El-P: That shit’s just something I had to write about. Period. I had the experience of a stepfather coming into my family, mistreating my mother. It is a big part of me, and you’re the sum of your parts. It’s part of my personality, it has to do with my relationship with women… you know, I’ve been through the looking glass and I’ve seen the darkness, I’ve seen the extremes of what can go down. But, honestly, you’re probably not going to hear about that again from me – I feel like I did it; it needed to be two songs, the first one had to be the actual experience [“Last Good Sleep”], while the other [“Stepfather Factory”] had to be a little bit colder and satirical and analytical of the situation. That’s it for me, I think.

Wivel: You also have it on “Constellation Funk”.

El-P: Yeah, something else happened to my little sister that I won’t talk about. I had to exercise all that on this album. I think that this album is probably more personal than any other album will be for me. I think the next albums will be a little bit more disconnected from all that. I felt like, since this was my first solo-album, I had to really throw myself into it, much harder than I’d ever done with any music – to establish and let people know who I was and to work out some things that I hadn’t worked out. I feel kind of like those topics are done for me, I feel like I’ve done some serious exploration of myself and said the things that I needed to say to the people in my life on this record.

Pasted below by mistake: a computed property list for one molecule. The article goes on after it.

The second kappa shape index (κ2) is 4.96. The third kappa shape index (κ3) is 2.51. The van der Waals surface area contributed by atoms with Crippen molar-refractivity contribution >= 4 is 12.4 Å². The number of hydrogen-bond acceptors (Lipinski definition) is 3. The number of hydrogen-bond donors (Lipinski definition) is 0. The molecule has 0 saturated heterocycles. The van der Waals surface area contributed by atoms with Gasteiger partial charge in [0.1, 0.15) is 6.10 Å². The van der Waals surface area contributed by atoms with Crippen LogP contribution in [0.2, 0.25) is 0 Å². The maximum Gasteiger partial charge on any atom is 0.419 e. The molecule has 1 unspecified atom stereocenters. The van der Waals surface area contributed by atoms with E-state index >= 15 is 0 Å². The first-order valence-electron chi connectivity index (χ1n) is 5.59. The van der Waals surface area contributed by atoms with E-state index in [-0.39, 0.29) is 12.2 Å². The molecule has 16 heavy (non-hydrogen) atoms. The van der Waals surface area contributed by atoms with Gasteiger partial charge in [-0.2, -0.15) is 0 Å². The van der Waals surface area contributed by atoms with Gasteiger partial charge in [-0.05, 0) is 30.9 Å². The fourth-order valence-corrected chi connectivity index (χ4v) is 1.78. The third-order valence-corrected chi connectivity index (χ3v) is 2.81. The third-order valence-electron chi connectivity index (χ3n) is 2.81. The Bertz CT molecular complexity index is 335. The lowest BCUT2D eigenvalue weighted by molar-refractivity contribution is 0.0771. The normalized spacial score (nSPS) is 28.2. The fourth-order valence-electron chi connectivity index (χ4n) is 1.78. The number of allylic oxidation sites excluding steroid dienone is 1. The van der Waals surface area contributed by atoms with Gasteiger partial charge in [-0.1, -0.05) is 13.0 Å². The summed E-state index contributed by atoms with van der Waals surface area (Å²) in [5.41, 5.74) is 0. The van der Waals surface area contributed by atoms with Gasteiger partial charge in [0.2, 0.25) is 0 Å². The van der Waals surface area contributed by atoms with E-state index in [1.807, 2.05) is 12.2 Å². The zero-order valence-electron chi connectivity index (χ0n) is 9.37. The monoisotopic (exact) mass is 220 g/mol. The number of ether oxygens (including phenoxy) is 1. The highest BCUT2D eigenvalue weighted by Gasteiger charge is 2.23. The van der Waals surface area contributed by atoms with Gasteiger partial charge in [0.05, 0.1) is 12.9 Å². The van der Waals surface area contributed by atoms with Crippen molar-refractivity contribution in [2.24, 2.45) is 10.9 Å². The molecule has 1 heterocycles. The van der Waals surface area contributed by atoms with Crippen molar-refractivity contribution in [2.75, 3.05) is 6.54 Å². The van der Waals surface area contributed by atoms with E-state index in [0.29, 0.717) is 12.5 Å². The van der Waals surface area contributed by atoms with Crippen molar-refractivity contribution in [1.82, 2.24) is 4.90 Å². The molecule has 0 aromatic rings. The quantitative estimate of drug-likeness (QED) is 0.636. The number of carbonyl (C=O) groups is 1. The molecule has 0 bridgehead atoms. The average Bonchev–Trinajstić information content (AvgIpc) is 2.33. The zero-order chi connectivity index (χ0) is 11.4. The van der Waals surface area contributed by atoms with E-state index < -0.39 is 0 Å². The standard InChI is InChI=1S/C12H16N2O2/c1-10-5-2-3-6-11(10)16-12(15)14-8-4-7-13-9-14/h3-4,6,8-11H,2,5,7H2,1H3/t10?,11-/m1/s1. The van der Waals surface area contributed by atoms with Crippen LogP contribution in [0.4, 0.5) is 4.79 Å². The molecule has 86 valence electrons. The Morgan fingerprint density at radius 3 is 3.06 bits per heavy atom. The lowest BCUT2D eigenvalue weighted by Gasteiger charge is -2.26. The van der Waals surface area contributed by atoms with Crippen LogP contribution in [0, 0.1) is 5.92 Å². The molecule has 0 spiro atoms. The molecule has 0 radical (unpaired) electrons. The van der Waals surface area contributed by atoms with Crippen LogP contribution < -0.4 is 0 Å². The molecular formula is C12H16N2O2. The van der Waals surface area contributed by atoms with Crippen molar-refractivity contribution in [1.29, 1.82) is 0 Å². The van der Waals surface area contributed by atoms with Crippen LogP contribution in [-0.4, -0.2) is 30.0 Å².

labor_days_t.jpgWivel [to Aesop Rock]: Your latest record [Labor Days] seems more accessible than your earlier stuff, but is still very complex. Do you see being opaque as being a problem?

Aesop Rock: I don’t see it as a problem, some people like it, others hate it. I don’t try to cater to anyone other than me, and I think that that’s true with almost everyone on this labels – and the labels you mentioned as well, Quannum and all that – the prime directive is to be happy with the music you’re doing… what was the question again?

Wivel: Well, your lyrics seem pretty unorthodox, even though you mentioned that you’re not interested in poetry, they seem put together like poems, they have that same atmosphere of ambiguity and opacity that a lot of poetry has – you know, the tradition in hip hop is to be very clear about what you’re saying…

Aesop Rock: Yeah, being very immediate… actually I think that I am immediate, it’s just that what’s immediate in my life is pretty cryptic, and I really think that that’s more real than people who make their stuff more accessible – that stuff’s not really realistic to me. Life isn’t that easy, and people really don’t see it the same way. So, if my shit’s considered cryptic, then it can’t really get more real. It’s what’s in my head, and I do my best to transfer what’s in my head to my music. It being strange and hard to figure out, is only a fraction of how strange it is in my head, and of how reality is. You can say: ‘Johnny got shot on the block’, or you can try to decipher the actual feeling behind that, and figure out a way of saying it, which is true to what that really means.